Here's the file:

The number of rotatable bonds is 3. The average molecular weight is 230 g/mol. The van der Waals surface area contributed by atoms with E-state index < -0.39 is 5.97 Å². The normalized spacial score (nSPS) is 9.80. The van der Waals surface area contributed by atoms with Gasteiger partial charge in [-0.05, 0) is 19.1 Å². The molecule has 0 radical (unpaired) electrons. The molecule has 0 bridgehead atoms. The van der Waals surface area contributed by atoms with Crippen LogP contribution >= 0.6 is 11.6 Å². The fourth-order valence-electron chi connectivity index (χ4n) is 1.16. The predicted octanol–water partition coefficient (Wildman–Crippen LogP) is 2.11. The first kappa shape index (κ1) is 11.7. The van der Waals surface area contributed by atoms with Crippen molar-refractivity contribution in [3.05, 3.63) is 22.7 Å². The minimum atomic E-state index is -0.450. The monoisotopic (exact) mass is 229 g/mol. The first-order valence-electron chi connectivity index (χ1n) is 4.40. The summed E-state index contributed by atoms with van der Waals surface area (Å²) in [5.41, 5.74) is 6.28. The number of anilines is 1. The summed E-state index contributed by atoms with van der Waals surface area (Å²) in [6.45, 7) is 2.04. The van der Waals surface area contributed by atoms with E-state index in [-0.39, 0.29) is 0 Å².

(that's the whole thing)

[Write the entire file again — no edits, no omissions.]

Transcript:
The number of rotatable bonds is 3. The average molecular weight is 230 g/mol. The van der Waals surface area contributed by atoms with E-state index < -0.39 is 5.97 Å². The normalized spacial score (nSPS) is 9.80. The van der Waals surface area contributed by atoms with Gasteiger partial charge in [-0.05, 0) is 19.1 Å². The molecule has 0 radical (unpaired) electrons. The molecule has 0 bridgehead atoms. The van der Waals surface area contributed by atoms with Crippen LogP contribution >= 0.6 is 11.6 Å². The fourth-order valence-electron chi connectivity index (χ4n) is 1.16. The predicted octanol–water partition coefficient (Wildman–Crippen LogP) is 2.11. The first kappa shape index (κ1) is 11.7. The van der Waals surface area contributed by atoms with Crippen molar-refractivity contribution in [3.05, 3.63) is 22.7 Å². The minimum atomic E-state index is -0.450. The monoisotopic (exact) mass is 229 g/mol. The first-order valence-electron chi connectivity index (χ1n) is 4.40. The summed E-state index contributed by atoms with van der Waals surface area (Å²) in [5.41, 5.74) is 6.28. The number of anilines is 1. The summed E-state index contributed by atoms with van der Waals surface area (Å²) in [6.45, 7) is 2.04. The van der Waals surface area contributed by atoms with E-state index in [-0.39, 0.29) is 0 Å².